He said: “This is a key project for us and we are proud of it. We have similar donor-funded projects like this across the country. For instance, in Abuja, we have the AFD-funded transmission ring project, which is adding about five substations and bringing a new 330kV transmission line to Abuja.

“Overall, we want to have a situation where transmission network capacity is far ahead of the GenCos and DisCos so that Nigerians can always have the type of power supply experience that they require,” assured Abdulaziz said.

According to the Regional Transmission Manager of the Lagos region of TCN, Ajiboye Oluwagbenga, the substations being upgraded include Ijora, Maryland, Egbin, Lekki, and Akoka, Alagbon, Itire, Amuwo, among others, and they are all on the course and progressing as desired.

The expanse of 330, 132 kilovolts (kV) transmission substation in Lekki has been gained from the World Bank intervention. The World Bank’s project manager who oversees the bank’s projects at TCN, Banke Williams, said the project has gone past the design stage and site information collection as the project delivery continues with the completion slated for early next year.

The Lekki substation will get an additional 300MVA power transformer for the 330kV section and two units of 60MVA transformers for the 132kV transmission section.

Also, at the 330, 132kV Alagbon transmission substation, the World Bank-supported project will transform the facility and make it to be in tandem with contemporary realities.

“We will be reinforcing this network with a 300MVA transformer to boost the substation’s capacity and we will also be reinforcing the 132kV network with two units of 60MVA transformers,” she noted.

The Akoka substation is a 132kV transmission facility, and the NETAP intervention will ensure that the control room is fully digitised. GIS equipment will also be installed to enhance the circuit breakers, while the installation of a 60MVA power transformer is in the works.

According to an assistant manager, System Operations at TCN, Francis Chukwura, digitising the control room is crucial,“ as it would bring more efficiency in the data that we collate for the power grid operations,” he said.

Just around Ikeja, the 132kV Maryland substation is witnessing a significant upgrade too. The existing two units of 30MVA transformers are being upgraded to 100MVA, while five new feeders will be added to increase supply to Ikeja DisCo, as well as an upgrade of the control room.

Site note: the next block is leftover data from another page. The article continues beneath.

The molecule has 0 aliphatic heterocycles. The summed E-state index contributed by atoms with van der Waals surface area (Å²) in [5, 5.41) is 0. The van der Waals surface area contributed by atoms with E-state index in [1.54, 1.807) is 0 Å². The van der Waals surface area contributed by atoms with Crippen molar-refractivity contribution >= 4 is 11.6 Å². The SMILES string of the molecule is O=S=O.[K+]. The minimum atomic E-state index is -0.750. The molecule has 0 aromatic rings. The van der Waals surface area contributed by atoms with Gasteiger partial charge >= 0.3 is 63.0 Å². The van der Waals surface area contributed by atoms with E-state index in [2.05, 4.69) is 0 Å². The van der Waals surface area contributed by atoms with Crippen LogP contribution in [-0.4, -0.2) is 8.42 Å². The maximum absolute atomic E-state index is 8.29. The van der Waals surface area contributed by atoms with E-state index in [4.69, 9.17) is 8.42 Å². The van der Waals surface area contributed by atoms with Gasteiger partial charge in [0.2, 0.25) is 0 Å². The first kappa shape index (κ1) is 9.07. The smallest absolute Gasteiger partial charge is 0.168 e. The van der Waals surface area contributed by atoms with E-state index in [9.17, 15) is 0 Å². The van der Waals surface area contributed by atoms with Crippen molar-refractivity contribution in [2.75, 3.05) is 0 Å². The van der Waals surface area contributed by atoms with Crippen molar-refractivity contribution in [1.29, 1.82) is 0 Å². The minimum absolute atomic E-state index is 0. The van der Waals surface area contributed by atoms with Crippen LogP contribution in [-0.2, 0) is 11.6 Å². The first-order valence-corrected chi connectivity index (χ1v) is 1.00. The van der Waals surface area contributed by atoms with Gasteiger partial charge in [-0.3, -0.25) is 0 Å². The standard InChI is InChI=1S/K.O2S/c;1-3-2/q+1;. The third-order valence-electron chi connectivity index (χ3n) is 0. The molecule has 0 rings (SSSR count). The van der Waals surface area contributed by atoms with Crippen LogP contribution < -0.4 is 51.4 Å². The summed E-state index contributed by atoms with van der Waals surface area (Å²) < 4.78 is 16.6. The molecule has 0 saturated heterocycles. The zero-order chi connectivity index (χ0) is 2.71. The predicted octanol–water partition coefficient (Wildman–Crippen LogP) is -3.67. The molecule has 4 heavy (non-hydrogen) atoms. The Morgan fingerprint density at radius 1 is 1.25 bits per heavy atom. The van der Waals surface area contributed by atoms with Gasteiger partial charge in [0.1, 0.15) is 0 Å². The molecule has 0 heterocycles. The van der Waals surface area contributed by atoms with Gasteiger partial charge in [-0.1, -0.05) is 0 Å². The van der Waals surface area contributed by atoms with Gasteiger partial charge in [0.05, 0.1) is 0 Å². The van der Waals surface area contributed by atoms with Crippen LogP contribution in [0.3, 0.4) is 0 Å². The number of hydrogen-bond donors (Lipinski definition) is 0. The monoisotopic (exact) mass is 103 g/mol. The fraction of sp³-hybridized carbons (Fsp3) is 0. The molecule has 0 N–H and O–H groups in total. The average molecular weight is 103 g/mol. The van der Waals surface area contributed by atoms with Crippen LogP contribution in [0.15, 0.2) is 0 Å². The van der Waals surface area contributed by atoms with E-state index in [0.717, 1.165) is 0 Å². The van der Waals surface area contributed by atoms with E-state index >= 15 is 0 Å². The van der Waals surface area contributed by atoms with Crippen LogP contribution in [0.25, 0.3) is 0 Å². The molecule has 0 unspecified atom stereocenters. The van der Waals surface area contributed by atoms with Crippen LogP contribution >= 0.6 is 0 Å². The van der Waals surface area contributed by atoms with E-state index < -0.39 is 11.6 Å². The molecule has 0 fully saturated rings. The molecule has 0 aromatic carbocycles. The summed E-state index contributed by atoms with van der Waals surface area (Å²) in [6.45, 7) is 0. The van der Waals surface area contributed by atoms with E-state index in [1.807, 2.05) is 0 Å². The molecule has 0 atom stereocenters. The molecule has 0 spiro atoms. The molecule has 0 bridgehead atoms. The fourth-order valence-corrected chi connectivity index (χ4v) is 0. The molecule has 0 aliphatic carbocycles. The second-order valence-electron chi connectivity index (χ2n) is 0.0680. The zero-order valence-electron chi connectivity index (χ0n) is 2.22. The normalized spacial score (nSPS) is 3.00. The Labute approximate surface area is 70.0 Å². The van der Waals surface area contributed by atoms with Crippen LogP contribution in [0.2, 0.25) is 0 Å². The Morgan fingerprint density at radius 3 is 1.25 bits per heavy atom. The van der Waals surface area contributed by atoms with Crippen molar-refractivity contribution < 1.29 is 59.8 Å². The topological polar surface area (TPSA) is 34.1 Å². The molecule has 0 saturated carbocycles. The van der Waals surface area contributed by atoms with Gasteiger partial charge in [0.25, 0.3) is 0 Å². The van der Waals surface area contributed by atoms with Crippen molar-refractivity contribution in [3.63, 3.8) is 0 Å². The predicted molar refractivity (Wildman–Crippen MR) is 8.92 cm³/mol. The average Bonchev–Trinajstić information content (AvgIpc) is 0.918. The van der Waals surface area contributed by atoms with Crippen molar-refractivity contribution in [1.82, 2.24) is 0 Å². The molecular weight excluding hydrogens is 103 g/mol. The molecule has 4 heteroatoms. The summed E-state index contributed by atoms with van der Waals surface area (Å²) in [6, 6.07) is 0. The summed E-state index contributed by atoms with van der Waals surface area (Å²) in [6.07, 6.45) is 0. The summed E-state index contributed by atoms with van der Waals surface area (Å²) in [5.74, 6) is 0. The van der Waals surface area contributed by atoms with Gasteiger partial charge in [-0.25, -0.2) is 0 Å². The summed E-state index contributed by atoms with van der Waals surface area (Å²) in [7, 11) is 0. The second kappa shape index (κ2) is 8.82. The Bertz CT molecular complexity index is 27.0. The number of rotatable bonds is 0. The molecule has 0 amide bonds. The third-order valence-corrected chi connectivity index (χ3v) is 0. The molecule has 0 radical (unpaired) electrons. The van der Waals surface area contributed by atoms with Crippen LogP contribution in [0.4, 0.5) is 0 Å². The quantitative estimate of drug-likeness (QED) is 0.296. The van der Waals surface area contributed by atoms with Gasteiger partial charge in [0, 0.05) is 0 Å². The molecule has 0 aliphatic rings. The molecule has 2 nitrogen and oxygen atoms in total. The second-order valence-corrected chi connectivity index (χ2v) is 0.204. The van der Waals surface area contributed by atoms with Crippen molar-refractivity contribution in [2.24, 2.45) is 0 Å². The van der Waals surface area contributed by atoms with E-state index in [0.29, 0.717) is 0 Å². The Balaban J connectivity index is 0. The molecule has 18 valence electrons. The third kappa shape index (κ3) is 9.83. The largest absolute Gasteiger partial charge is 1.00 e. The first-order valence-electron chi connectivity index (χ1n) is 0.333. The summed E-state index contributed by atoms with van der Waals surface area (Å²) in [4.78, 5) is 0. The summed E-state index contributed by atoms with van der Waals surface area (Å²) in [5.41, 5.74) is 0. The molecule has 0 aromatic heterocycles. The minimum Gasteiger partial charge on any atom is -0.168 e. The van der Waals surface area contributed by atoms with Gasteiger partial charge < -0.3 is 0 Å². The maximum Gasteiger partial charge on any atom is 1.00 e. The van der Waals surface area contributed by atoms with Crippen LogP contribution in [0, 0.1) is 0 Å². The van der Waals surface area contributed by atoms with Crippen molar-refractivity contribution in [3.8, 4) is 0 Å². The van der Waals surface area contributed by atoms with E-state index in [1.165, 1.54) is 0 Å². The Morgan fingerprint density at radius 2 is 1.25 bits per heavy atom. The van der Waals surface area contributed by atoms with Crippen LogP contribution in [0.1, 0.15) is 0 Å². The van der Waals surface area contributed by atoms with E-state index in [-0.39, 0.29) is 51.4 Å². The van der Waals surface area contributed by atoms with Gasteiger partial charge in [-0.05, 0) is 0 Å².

Also, at Ikeja, the 132kV Alausa substation will get an overhaul under the project. “We are upgrading the 30MVA transformers to 100MVA transformers and we are bringing in three new feeders; we are also rehabilitating the four units of 132kV transmission line while we are integrating the automation system into the TCN SCADA system,” said Williams, the NETAP project manager.

In the Itire area of Lagos, the 132kV transmission substation is being revamped under the TCN – World Bank project with the addition of a 60MVA power transformer. The switchgear is also to be automated to give the staff in the control room a better and digital working environment.

The substation upgrade project also covers the 132, 33 kilovolts Amuwo transmission substation. A senior manager, System Operation at TCN, and the station manager, Mr Ibrahim Sale, said two units of 60MVA transformers have been procured for the substation, as well as the entire facelift of the facility including its control room.

Sale, an engineer, and the regional transmission manager of the Lagos region said that the soil testing has been completed at the 330, 132kV Ijora substation where the sites for the two power transformers to be installed have been prepared.

The 330, 132kV Egbin transmission substation is reputed for being a critical power infrastructure as it evacuates power from one of the largest GenCos in Nigeria. The island substation in the network of TCN is also part of the 10 substations undergoing upgrade and expansion at the moment.

The substation, which has existed for over 30 years, has huge upgrade works ongoing including the building of a new control room, and an expanded switchyard, according to TCN officials.

The Assistant General Manager, Transmission at Egbin subregion of TCN, Asinmi Saliu said that the TCN is developing structures for two control rooms to serve the 330kV side, and the 132kV section, adding that the Egbin community will greatly benefit from the improved power supply.

The locations are being set for the installation of a new 300MVA transformer to increase the national transmission network capacity. The intervention also covers six 330kV high voltage power transmission lines which will be all reinforced.

On the overall impact of the ongoing works, Saliu said: “This project will enhance the efficiency of the national grid system stability, so we welcome the development by the World Bank. This station is going to be new again when the project is completed and the national grid will feel the system’s reliability.”

Still at another section of the Egbin substation, Agbidi Vincent of SEC China, a contractor said that work on the reinforcement of the substation was progressing seamlessly, even as a soil test had already been conducted determined to transformer foundation design.